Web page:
$scope.products =;

You will find the port number by clicking on the service and looking at the URL in the Development Server section. In my case it is 62245. It will be different on each machine.

Image 17

To test the service you should be able to copy or click on the url and see the service as we did earlier.

Reference your AngularJS files

We are finally ready to connect the WebApp to the service. To do this we need to reference the js classes in the Index.html, so that it can find the AngaularJS libraries and modules.

The page we are going to build is very simple. At the same time it completes the project from start to finish.

To bind to the app and controll we need to add the application directive and the controller directive in the body

Image 18

Finally we need to create a table and bind it to the JSON data provided by our service using the repeat directive.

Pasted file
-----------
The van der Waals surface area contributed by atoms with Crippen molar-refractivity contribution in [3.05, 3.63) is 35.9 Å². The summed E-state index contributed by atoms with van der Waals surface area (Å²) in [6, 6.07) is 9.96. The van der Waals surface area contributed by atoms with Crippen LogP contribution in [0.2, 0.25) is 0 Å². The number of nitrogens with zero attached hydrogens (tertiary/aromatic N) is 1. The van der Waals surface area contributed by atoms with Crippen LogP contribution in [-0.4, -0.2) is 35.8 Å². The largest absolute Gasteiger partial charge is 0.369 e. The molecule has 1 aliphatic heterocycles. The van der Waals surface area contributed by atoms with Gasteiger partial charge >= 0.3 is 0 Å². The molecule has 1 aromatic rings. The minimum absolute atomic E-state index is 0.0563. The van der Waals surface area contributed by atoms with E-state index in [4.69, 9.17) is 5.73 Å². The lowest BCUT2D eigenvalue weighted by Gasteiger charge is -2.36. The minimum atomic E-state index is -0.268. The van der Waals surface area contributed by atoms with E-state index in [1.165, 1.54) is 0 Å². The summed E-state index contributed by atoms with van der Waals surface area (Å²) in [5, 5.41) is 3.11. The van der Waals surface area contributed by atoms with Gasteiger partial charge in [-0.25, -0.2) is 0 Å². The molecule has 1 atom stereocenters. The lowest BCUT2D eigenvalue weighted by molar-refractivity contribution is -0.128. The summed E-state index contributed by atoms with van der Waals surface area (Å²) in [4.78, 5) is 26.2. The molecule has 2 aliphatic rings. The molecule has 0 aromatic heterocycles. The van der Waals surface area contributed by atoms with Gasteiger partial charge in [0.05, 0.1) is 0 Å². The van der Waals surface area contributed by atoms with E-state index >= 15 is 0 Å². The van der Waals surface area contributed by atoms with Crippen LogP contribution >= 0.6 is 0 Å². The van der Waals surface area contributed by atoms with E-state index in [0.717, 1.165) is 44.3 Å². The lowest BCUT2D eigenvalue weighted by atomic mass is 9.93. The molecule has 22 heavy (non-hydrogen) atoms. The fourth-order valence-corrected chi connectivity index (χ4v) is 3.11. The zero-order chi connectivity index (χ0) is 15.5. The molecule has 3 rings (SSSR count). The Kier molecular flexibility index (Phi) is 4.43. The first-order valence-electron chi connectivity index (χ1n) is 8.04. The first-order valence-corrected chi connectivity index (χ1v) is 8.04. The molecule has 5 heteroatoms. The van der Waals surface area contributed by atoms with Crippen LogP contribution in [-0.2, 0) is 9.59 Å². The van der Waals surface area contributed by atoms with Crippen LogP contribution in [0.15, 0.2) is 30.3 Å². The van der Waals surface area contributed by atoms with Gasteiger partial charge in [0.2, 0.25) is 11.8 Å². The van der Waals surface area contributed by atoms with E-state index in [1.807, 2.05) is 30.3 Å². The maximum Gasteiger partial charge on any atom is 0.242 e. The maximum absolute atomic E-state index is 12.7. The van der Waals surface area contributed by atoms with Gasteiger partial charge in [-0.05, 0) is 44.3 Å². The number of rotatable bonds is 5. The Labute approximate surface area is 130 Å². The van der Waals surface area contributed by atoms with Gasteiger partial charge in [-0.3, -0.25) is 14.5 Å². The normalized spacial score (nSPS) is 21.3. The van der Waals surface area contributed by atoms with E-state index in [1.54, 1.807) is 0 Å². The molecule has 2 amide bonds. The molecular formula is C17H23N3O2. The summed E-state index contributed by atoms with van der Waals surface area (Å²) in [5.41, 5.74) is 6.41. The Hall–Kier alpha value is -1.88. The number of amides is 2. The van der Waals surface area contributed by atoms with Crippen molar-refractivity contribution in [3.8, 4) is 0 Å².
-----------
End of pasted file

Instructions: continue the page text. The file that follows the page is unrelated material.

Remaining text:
Image 19

Don't forget, as I did, to set the WebApp as the startup project, by right-clicking the project file and selecting Set as StartUp Project.

The simple results are show below.

Image 20


22 Feb 2016 - Submitted


This article, along with any associated source code and files, is licensed under The GNU General Public License (GPLv3)


About the Author

Web Developer
United States United States
No Biography provided

Comments and Discussions

PraiseJust what I needed! Pin
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Posted 23 Feb 2016